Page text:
Domestic water recycling ideas

January 25, 2013 at 11:14 am

Even though most of the earth’s surface is covered in water, only one percent of this is freshwater. With the UK among those countries now facing alternate dry and wet spells, more and more people are looking at ways to conserve the most precious and arguably the most wasted of natural resources, water.

In terms of recycling water within the home, the watchword of the moment is grey water. This refers to mains water that is no longer suitable for drinking, due to the fact that it has been contaminated by prior use. It is far from useless, however, and can be recycled easily. Water from bathroom sinks, showers and baths all counts as grey water. Depending on the type of detergents and washing up liquids you use, water from the washing machine and the kitchen sink may also be recycled but you must avoid products containing harmful chemicals such as boron.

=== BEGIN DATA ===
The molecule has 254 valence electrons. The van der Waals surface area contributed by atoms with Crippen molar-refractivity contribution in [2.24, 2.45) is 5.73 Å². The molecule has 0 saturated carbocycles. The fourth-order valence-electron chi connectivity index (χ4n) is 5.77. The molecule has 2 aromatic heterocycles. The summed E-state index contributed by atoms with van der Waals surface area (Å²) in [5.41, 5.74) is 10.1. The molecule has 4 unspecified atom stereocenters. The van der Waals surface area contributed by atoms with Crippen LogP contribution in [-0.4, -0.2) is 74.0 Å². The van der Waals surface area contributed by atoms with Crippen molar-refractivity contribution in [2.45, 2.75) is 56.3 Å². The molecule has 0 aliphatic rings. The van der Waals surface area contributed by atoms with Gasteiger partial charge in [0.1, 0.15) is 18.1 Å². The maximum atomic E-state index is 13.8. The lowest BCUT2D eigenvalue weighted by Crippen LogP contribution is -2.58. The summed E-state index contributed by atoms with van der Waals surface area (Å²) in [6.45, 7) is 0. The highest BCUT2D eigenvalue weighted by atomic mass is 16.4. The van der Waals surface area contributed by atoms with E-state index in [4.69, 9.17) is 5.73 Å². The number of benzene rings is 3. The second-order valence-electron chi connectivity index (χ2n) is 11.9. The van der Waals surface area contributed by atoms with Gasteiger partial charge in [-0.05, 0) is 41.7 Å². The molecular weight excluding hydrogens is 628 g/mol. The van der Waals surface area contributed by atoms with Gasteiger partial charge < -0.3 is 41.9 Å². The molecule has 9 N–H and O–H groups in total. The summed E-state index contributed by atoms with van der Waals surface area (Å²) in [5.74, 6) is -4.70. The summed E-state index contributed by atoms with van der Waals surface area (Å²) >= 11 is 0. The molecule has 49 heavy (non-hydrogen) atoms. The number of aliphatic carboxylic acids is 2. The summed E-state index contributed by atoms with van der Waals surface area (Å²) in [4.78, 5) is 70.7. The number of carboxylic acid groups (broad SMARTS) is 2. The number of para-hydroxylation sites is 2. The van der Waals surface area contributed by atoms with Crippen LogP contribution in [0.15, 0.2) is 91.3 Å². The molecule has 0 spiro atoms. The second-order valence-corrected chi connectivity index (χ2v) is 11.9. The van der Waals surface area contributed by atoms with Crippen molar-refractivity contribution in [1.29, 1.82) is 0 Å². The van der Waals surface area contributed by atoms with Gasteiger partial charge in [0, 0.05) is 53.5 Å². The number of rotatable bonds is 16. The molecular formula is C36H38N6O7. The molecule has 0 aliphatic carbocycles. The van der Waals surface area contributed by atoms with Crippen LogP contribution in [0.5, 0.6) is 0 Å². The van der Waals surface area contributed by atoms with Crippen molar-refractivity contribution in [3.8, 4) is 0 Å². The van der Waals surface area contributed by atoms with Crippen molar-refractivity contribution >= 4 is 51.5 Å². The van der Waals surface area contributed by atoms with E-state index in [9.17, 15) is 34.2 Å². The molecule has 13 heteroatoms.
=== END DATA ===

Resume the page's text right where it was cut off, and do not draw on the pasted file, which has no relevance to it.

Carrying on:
Perhaps the simplest form of water recycling is the extension of gutters coming from the roof in order to water the garden. Alternatively you could divert that water into a barrel and attach a hose to it. Chlorine free, it’s even better than mains water for the garden.

The next stage in water recycling requires a bit of plumbing. There are now commercially available units that take water from bathroom sinks, bath and shower and divert it to the toilet cistern ready for flushing. More advanced systems collect all grey water in a separate tank and re-route it as required; you can even install a UV filter to render harvested rain water fit for drinking.

However, before we get into septic tanks, sand filtration systems and rainwater harvesting we need to change our attitude to water, all too often seen as a free and endless resource. Once we do that then we can put into play all kinds of simple ideas to conserve and recycle water. For example, wash your vegetables in a basin then pour that onto the plants, do the same with water from cleaning a fish tank. If you have been boiling vegetables, then the nutrients and flavour make for a great stock. Stack your plants so that the excess run-off from one goes to feed another. These are all simple and ingenious ideas that add up to a healthier environment, and bank account too.

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